Written by Jussi Adler-Olsen — The miserable and sardonic Copenhagen police detective Carl Mørck is back, and this time he plays the main role in a story that has something for just about every stripe of crime fiction lover. Mørck is the head of Department Q, headquartered in the basement of the main police station in the Danish capital. Along with his assistants Assad and Rose, he tackles cold cases from all over the country, and this one’s extra interesting.
It started years ago when a Scottish fisherman discovered a bottle with a message in it. The vessel was handed to local police in a Scots fishing town where it sat on the windowsill for a few years before eventually being opened and investigated. The bottle was sealed with tar, and contained a message written in blood. Written in Danish, the note is extremely faded, but appears to be a plea for help. And so eventually it’s forwarded to Copenhagen where it lands on Mørck’s desk.
While Carl, Assad and Rose delight in trying to decipher the letter, with a bit of help from forensics, we switch to the story of a cold, calculating man whose intention is to kidnap two children. Not just any children – he targets families belonging to deeply religious Christian sects like the Jehovah’s Witnesses, and other lesser known ones that the author may well have made up. His prey are Samuel and Magdelena. He attends their church, befriends parents Joshua and Rachel, and eventually nabs them. He works with military-like discipline. The children are tied up in a boathouse, a million kronor is demanded, to be thrown from a specific train at a specific spot in the Danish countryside. However, he’s going to release one child and murder the other. The deeply religious parents, already distrusting of the police, will never report it. He’ll threaten to murder another of their children if they ever speak up.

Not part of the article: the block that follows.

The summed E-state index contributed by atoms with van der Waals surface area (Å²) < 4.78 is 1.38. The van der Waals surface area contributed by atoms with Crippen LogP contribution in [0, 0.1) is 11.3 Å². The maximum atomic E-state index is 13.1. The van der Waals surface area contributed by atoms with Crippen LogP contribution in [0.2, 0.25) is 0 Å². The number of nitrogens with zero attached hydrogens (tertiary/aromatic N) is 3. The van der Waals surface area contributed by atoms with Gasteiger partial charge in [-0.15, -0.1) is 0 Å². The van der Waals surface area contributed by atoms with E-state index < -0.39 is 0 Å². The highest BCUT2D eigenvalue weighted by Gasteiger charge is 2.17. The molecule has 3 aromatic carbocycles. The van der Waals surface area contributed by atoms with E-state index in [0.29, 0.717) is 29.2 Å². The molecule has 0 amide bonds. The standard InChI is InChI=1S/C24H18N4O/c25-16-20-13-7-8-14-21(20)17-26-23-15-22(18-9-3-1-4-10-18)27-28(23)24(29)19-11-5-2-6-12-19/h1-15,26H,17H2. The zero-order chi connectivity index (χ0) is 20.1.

The killer’s MO has worked before numerous times. Meanwhile, using all their skills, Department Q begin to decrypt the scratched out plea for help from the bottle. There’s just enough to locate where the person who wrote it disappeared from. Gradually, yet persistently, they use little clues to edge towards the mystery man the author describes in the alternate chapters.
One of the criticisms we had of Jussi Adler-Olsen’s last book was that his villains felt two dimensional. Not so here. He really fleshes out the kidnapper’s background and we learn all about the reasons behind his hatred for devout families. There are several more plusses too. In the past, most of the author’s female characters have fallen into three categories: victims, secretaries and ornaments to ogle. In Redemption, some of the best sequences feature two women who, separate to Mørck’s investigation, track the killer and attempt to expose him. A heart-pumping, high octane chase ensues and these ladies pack some punch.
Mørck’s personal story evolves too – now his paralysed former partner Hardy is living in his house. He’s in a relationship with police psychotherapist Mona Ibsen. And Assad and Rose develop as well, in peculiar and amusing ways.
As with Mercy and Disgrace, the threads of the plot are drawn together in unexpected ways, towards a violent conclusion. Some of the connections made during the investigation seem a little unlikely, but Mørck and his team are unlucky at points too, and this returns some realism to the story. For the lover of police procedurals, Department Q deploy all sorts of crime solving techniques as the investigation builds. Those who love Scandinavian crime fiction will enjoy the parts of the story taking place in the cold, dark countryside with its frozen fjords. Not to mention urban Copenhagen’s grey malaise. And if thrillers are your thing, you’ll love the chases, fights, twists, turns and tension. As they close in on the killer, he grows ever more desperate… Anything could happen.
CFL Rating: 5 Stars